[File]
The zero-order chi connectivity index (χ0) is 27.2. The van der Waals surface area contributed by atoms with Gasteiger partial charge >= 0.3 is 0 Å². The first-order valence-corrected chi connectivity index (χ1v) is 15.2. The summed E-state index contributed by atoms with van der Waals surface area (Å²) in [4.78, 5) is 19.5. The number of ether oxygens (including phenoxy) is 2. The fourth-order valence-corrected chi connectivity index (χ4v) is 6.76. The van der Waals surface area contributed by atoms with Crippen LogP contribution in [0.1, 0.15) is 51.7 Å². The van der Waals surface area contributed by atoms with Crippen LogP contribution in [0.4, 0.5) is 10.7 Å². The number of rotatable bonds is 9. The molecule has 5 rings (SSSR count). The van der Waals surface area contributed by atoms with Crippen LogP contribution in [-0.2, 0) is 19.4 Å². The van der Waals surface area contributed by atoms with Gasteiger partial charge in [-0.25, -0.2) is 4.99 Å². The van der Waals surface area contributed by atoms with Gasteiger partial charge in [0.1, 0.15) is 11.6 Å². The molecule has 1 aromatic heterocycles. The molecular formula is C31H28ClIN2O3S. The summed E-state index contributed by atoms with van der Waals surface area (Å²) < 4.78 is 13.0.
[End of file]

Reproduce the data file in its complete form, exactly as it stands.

The zero-order chi connectivity index (χ0) is 27.2. The van der Waals surface area contributed by atoms with Gasteiger partial charge >= 0.3 is 0 Å². The first-order valence-corrected chi connectivity index (χ1v) is 15.2. The summed E-state index contributed by atoms with van der Waals surface area (Å²) in [4.78, 5) is 19.5. The number of ether oxygens (including phenoxy) is 2. The fourth-order valence-corrected chi connectivity index (χ4v) is 6.76. The van der Waals surface area contributed by atoms with Crippen LogP contribution in [0.1, 0.15) is 51.7 Å². The van der Waals surface area contributed by atoms with Crippen LogP contribution in [0.4, 0.5) is 10.7 Å². The number of rotatable bonds is 9. The molecule has 5 rings (SSSR count). The van der Waals surface area contributed by atoms with Crippen LogP contribution in [-0.2, 0) is 19.4 Å². The van der Waals surface area contributed by atoms with Gasteiger partial charge in [-0.25, -0.2) is 4.99 Å². The van der Waals surface area contributed by atoms with Gasteiger partial charge in [0.1, 0.15) is 11.6 Å². The molecule has 1 aromatic heterocycles. The molecular formula is C31H28ClIN2O3S. The summed E-state index contributed by atoms with van der Waals surface area (Å²) < 4.78 is 13.0.